Kent: I bike to work for several reasons. First, it is important to be active yet doesn’t hurt my back the way other types of exercise do. Next, it is a good model for students. Many of my oldest students in 5th grade have not learned how to ride a bike. When the grant for the bikes was submitted, the research I did about childhood obesity and how diabetes levels in San Antonio are double the national average were surprising and disturbing. Organizations in both areas unanimously advocated improved nutrition and becoming more active. Kids need to bike! Finally, it my way of thinking globally about sustainable use of resources, while acting personally to do my own part.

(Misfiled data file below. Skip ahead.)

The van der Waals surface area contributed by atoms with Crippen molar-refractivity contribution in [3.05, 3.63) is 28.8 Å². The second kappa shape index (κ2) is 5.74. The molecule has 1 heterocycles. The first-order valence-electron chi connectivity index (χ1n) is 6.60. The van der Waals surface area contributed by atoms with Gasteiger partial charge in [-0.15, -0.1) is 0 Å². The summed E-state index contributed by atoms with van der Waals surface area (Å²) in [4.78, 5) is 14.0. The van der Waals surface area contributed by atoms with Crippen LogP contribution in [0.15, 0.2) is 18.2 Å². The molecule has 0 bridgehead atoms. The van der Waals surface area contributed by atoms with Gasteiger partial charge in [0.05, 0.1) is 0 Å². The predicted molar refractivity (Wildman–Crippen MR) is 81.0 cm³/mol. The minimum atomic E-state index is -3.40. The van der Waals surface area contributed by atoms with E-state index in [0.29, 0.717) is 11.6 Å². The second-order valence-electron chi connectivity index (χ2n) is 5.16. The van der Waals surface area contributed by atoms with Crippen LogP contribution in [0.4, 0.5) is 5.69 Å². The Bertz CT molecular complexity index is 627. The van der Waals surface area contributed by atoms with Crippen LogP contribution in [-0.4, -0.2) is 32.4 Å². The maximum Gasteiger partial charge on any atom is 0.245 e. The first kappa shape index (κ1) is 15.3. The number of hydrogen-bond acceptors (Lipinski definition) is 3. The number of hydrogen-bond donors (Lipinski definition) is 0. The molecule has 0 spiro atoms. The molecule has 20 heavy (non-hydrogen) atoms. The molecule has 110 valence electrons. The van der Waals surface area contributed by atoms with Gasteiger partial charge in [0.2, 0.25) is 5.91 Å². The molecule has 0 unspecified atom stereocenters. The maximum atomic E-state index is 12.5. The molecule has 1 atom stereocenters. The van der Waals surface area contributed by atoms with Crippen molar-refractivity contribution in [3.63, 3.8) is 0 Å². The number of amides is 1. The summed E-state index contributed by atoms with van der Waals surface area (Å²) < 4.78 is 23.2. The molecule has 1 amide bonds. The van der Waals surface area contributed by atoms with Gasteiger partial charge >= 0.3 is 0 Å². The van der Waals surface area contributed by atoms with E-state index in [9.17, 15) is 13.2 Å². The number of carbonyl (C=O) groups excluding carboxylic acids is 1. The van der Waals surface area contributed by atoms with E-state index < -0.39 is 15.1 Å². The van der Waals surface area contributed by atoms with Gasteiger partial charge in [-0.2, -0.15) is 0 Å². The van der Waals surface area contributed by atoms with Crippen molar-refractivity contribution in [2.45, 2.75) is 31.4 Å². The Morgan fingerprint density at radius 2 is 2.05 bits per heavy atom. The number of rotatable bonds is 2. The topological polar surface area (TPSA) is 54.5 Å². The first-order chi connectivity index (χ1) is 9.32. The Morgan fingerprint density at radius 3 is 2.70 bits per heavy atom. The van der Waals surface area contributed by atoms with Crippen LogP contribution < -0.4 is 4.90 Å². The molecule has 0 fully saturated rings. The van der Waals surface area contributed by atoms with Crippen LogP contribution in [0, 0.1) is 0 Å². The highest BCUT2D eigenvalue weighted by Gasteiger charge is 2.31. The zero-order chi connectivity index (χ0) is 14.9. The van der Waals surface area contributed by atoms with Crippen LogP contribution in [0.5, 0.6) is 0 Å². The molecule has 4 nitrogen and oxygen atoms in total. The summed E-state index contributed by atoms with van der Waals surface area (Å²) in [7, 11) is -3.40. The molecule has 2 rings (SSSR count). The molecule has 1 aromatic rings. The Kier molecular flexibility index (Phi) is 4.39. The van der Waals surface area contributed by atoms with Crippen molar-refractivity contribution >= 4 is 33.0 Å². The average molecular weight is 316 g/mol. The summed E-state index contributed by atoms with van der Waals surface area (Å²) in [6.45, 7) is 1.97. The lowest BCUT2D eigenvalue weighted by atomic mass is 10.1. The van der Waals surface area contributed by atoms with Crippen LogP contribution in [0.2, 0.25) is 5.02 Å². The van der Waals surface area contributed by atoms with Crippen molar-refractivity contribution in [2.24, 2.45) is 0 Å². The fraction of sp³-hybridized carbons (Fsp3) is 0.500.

Bike4Heck.com: What is the feedback you have gotten from your co-workers? and Students?
Kent: Colleagues and students are supportive and admire the gesture. Those who are not have not said so to me. One teacher has started occasionally riding his bike to work too. Another wants me to help her figure out a route that avoids a bad patch of traffic so she can start.
Bike4Heck.com: What is your families attitude toward your commuting to work?
Kent: My family is very supportive. My wife sometimes tries, but usually gets stranded somewhere. She has some really tough areas to get across. My family always encourages me. They have very willingly come to rescue me from under a bridge somewhere when occasional downpours strand me in some out of the way spot. However, they very reasonably insist I carry a phone, use lights, carry tools, keep a clean water bottle, and wear a helmet.
Bike4Heck.com: Besides riding to work have you ridden to other places for transportation by bicycle?